Black, Edwin. War Against the Weak: Eugenics and America's Campaign to Create a Master

 

Black, Edwin. War Against the Weak: Eugenics and America's Campaign to Create a Master
Race. New York: Four Walls Eight Windows, 2003.

This is a long read: 445 pages of text and another 75 pages of notes. The book provides one
perspective on the 30-40 year history of the Eugenics movement here in the United States. It
takes a different tack of that history in that it sees the US movement as essentially a Hitler-like
effort to create a Master Race, an Aryan race which would be biologically superior. That the
Eugenicists sought the biologically superior is not new but the emphasis is usually on classism:
the upper class versus the lower classes, the immigrants, the Blacks. This history certainly does
suggest that classism was involved but its main thrust is the Hitlerian notion of racial superiority.
Here classism seems to get turned into racism and they are not the same. But in spite of that
novel emphasis, the usual tale emerges: science got used to justify, rationalize and explain social
differences.

There is also an emphasis here on the use of major foundation money in the promotion of elitism:
Carnegie, Harriman and Rockefeller and shown to be involved in the promotion of what some
have called "scientific racism," the use of science as an ideology, as justification for the elite's
position. It is to be expected that the huge foundations would have supported the classism
implicit in Eugenics: they and their founders had to show that they got their wealth "honestly"
and "from God." Such proof fit with the religious beliefs of the capitalists and more,
demonstrated that Carnegie, Harriman and Rockefeller could not, themselves, be blamed for the
inequities of the social system.

It is noteworthy that this history comes out at a time when various governors are apologizing
publically for the mistreatment of citizens under eugenic laws of sterilization. If anyone does not
understand what those apologies are about, the story is here. And the whole episode is cast in the
"glitter of science."

One of the major points of this book: "...this bizarre cult of Nazi race science was
organically linked to America.

...(T)he Nazi principle of Nordic superiority was not hatched in the Third Reich
but on Long Island decades earlier - and then actively transplanted to Germany.
How did it happen? Who was involved? To uncover the story I did as I have done
before and launched an international investigation. ..

When we were done, we had assembled a mountain of documentation that clearly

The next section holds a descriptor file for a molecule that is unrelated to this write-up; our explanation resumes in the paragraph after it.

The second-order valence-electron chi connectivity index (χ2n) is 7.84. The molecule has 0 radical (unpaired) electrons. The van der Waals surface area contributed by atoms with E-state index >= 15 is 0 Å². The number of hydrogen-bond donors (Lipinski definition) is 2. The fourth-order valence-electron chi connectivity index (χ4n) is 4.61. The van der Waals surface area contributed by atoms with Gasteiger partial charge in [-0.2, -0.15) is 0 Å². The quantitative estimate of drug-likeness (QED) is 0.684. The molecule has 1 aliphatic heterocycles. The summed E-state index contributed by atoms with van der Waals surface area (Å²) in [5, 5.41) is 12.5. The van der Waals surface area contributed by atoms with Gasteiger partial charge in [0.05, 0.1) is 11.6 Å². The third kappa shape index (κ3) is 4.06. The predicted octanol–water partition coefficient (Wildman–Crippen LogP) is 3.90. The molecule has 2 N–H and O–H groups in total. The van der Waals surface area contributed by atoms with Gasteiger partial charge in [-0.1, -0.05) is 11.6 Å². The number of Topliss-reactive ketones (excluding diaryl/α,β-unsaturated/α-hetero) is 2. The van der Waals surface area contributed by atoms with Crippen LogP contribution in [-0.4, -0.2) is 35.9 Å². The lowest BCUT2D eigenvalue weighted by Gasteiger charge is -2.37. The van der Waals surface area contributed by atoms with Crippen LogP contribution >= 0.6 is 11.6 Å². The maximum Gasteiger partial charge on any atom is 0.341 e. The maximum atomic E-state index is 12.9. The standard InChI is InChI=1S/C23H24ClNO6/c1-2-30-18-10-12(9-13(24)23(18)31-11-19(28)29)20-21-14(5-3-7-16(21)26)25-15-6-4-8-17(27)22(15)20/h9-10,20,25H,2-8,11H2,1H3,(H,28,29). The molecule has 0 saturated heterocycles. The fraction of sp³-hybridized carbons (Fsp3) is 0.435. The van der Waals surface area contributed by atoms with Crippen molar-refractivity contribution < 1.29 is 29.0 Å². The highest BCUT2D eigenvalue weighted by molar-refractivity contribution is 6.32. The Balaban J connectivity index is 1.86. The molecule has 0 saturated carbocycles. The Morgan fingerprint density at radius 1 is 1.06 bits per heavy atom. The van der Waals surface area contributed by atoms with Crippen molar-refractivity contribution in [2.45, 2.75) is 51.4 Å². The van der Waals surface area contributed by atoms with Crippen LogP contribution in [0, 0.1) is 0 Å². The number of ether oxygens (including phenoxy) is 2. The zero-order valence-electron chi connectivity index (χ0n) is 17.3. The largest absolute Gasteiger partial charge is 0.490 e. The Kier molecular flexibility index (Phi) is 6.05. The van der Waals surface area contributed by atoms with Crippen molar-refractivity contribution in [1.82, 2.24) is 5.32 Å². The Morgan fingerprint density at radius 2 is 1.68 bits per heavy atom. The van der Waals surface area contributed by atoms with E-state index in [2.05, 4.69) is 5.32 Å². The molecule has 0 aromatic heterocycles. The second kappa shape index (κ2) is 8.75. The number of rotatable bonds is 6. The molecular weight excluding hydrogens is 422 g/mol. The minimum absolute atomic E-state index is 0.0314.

chronicled a century of eugenic crusading in America's final universities, most
reputable scientists, most trusted professional and charitable organization, and
most revered corporate foundation. They had collaborated with the Department of
Agriculture and numerous state agencies in an attempt to breed a new race of
Nordic humans, applying the same principles used to breed cattle and corn. The
names define power and prestige in America: The Carnegie Institution, the
Rockefeller Foundation, the Harriman railroad fortune, Harvard University,
Princeton University, Yale University, Stanford University, the American Medical
Association, Margaret Sanger, Oliver Wendell Holmes, Robert Yerkes, Woodrow
Wilson, the American Museum of National History, The American Genetic
Association and a sweeping array of government agencies from the obscure
Virginia Bureau of Vital Statistics to the U.S. State Department. (pp. xviii-xxii)

The author sees his book as speaking for the "...hundreds of thousands of Jewish
refugees who attempted to flee the Hitler regime only to be denied visas to enter
the United States because of the Carnegie Institution's openly racist anti-
immigrant activism..." (p. xvii) He is telling a story about racism and elitism in
the U.S. and making it clear that it was not only Nazi Germany who was guilty of
the holocaust.

This spin of America's responsibility for the SS policies of the Hitler regime in Germany is
novel. And while there were complaints from American eugenicists that the Nazis were "beating
us at our own game," and a long series of connections between Nazi governmental and scientific
figures in the States (including money from Rockefeller), the effort is tendentious, I think.
Antisemitism is not nor was it ever an exclusively American trait. There were other sources for
Hitler's lunacy: including DeGobineau and Ernst Haeckle as well as millions who were jealous
of Jewish successes in Germany and throughout Europe. It was a useful crutch for Hitler and he
used it to come to power.

There is the usual coverage of Davenport and Laughlin, that is not what distinguishes this book
from the others. But what is novel is the last section of the book, called Newgenics, which
stresses the continuation of this kind of simplistic thinking. The sociobiologists of the 70s and
the investment in the construction of the human genome. Those billions are not novel approaches
to the human condition but, as Black sees it, a continuation of earlier thinking. How different is it
to want a "biologically perfect" baby in 2004 and to want to improve the Aryan type in the
1930s? And the elimination of disease by biological controls is not new. Eliminating the unfit
may be accomplished in several different ways. Is it wrong from big insurance companies to want
genetic profiles on people so as to more properly prepare rates for them? Is it wrong for a
government to want to improve its military power by improving the stock? "A Texas couple
wants to engineer a baby to grow into a large football player. And One West Coast sperm bank
caters exclusively to Americans who desire Scandinavian sperm from select and screened
Nordics." (p. 442) Are such choices permissible and how different are they from the goals of the
eugenicists of old? Black's emphasis here is one I appreciate.